Detroit Lions: Mack Wilson, ILB, Alabama
The Lions could use a linebacker to go with Jarrad Davis.
Wilson recorded 71 tackles with five passes broken up, two interceptions and five tackles for a loss in 2018, but he only played one half in many games due to Alabama blowing out so many opponents. In 2017, Wilson collected 40 tackles with 2.5 tackles for a loss, two passes batted and four interceptions. Team sources say that Wilson (6-1, 240) has early-round potential for the 2019 NFL Draft. They love what he does in pass coverage with his rare instincts and ability to defend the pass. Inside linebackers with pass-coverage skills are always in demand, so there will be plenty of NFL teams hoping to land him.
Green Bay Packers: Irv Smith Jr., TE, Alabama
The Packers grab a tight end mismatch weapon.
The 6-foot-2, 242-pound Smith is a dangerous receiving threat with mismatch athleticism, quickness, and route-running ability. He was excellent for Alabama in 2018, catching 38 passes for 648 yards and seven touchdowns. Smith has upside to improve as he gains playing experience. His father was a first-round pick out of Notre Dame by the Saints in the 1993 NFL Draft. Irv Smith Jr.'s uncle, Edward Smith, also played tight end in the NFL with the Atlanta Falcons.
Los Angeles Rams: Greedy Williams, CB, LSU
The Rams could use more cornerback talent as Marcus Peters and Aqib Talib are in the last year of their contracts. Here's a good fit for Wade Phillips.
In 2018, Williams collected two interceptions, 32 tackles and nine passes broken up. He had some problems against Alabama, giving up multiple first downs, a touchdown, and a longer completion on which Jerry Jeudy burned him with speed. Team sources have also said that the Georgia tape exposed Williams for being vastly overrated by the media. Some evaluators who like Williams had him as a late first-rounder, and others graded him in the second round. The evaluators who were down on Williams feel that he lacks strength and gets bumped around and out-physicaled. He can't play inside, lacks instincts and awareness, and doesn't make plays in off coverage. Hence, they feel he really fits a press-man system only.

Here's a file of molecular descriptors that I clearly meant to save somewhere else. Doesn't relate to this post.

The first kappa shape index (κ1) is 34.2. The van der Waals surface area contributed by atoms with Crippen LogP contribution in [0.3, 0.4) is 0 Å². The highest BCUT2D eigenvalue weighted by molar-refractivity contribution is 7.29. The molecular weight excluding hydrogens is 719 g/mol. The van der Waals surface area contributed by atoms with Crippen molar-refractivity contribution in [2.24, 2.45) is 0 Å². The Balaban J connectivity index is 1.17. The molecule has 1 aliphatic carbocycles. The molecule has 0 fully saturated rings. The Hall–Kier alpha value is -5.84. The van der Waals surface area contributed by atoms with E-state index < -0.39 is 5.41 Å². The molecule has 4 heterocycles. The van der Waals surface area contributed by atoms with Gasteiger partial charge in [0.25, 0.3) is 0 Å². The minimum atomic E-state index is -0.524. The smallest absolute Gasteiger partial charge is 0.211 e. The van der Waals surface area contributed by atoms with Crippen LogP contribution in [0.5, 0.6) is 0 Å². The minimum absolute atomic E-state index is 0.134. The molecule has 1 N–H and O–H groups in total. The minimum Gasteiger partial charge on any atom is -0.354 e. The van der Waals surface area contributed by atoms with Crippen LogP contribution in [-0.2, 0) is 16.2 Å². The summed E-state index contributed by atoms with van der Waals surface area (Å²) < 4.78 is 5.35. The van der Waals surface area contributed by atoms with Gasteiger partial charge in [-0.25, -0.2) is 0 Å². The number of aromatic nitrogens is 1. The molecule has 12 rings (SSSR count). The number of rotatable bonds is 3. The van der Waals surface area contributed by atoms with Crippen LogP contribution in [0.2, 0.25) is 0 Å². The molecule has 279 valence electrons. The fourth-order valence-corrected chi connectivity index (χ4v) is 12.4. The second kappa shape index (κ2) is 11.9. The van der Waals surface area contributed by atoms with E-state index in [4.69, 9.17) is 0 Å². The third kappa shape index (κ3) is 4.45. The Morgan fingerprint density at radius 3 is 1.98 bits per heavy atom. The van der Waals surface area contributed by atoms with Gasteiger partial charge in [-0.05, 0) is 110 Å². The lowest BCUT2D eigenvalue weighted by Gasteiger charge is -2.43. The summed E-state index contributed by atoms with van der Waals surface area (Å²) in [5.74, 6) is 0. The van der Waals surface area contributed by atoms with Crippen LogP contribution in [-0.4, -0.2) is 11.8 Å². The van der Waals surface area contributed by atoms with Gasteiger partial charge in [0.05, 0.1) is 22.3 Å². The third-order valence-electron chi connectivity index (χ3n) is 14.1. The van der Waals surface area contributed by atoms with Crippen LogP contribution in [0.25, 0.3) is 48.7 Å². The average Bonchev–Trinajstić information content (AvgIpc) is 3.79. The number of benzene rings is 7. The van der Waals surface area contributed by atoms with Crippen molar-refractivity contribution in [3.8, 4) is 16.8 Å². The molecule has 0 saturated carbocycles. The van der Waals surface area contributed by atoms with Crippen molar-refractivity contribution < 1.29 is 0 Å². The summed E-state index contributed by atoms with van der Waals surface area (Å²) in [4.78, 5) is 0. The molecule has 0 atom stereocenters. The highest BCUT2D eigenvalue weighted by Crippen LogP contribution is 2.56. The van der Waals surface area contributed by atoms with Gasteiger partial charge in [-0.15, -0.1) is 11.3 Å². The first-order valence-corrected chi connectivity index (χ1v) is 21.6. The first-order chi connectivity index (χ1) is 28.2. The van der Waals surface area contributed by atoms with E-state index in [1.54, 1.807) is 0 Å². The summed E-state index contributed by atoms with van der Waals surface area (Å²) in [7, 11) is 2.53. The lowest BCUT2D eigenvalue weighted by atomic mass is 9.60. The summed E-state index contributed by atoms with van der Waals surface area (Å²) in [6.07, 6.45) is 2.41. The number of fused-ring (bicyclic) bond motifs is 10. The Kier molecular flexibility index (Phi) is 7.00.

Williams broke out in 2017 with six interceptions, 11 passes broken up and 38 tackles. He showed an ability to break on the ball, and impressive ball skills. One big problem for Williams (6-1, 185) is a skinny frame that he needs to add a lot of weight to for the NFL.
Indianapolis Colts: Rock Ya-Sin, CB, Temple
The Colts could use more cornerback talent, and Ya-Sin fits the mentality they're cultivating of strong and physical players.
Ya-Sin started out his collegiate career at Presbyterian before transferring to Temple. As a senior, Ya-Sin totaled 47 tackles with 12 passes broken up and two interceptions. His best year at Presbyterian came as a junior, when he notched 49 tackles, eight passes broken up and five interceptions. Ya-Sin (5-11, 192) plays bigger than his size and shows a nice ability to run the route to prevent separation.
Carolina Panthers: Greg Little, OT, Ole Miss
The Panthers could use a left tackle to replace free agent bust Matt Kalil.
Little showed a ton of potential as a freshman starter. He was up and down as a sophomore, but possesses plenty of upside. In 2018, Little was inconsistent. The junior blocked well in some games, but against Alabama, he was bull rushed into the pocket routinely and gave up pressure to the inside. There is no doubt that Little has excellent size with athleticism and agility. The 6-foot-5, 310-pounder could end up being a really good left tackle if he works hard and makes the most of his immense potential, but that didn't happen in college, so he could be a boom-or-bust prospect with a significant lethargy risk once he gets a multi-million dollar contract.
Miami Dolphins: Ryan Finley, QB, N.C. State
The Dolphins grab a potential future starting quarterback.
In 2018, Finley completed 67 percent of his passes for 3,928 yards with 25 touchdowns and 11 interceptions. He was a good game-manager for the Wolfpack in 2017, completing 65 percent of his passes for 3,518 yards with 17 touchdowns and six interceptions. He made good decisions and protected the football well. In 2016, Finley completed 60 percent of his passes for 3,055 yards with 18 touchdowns and eight interceptions.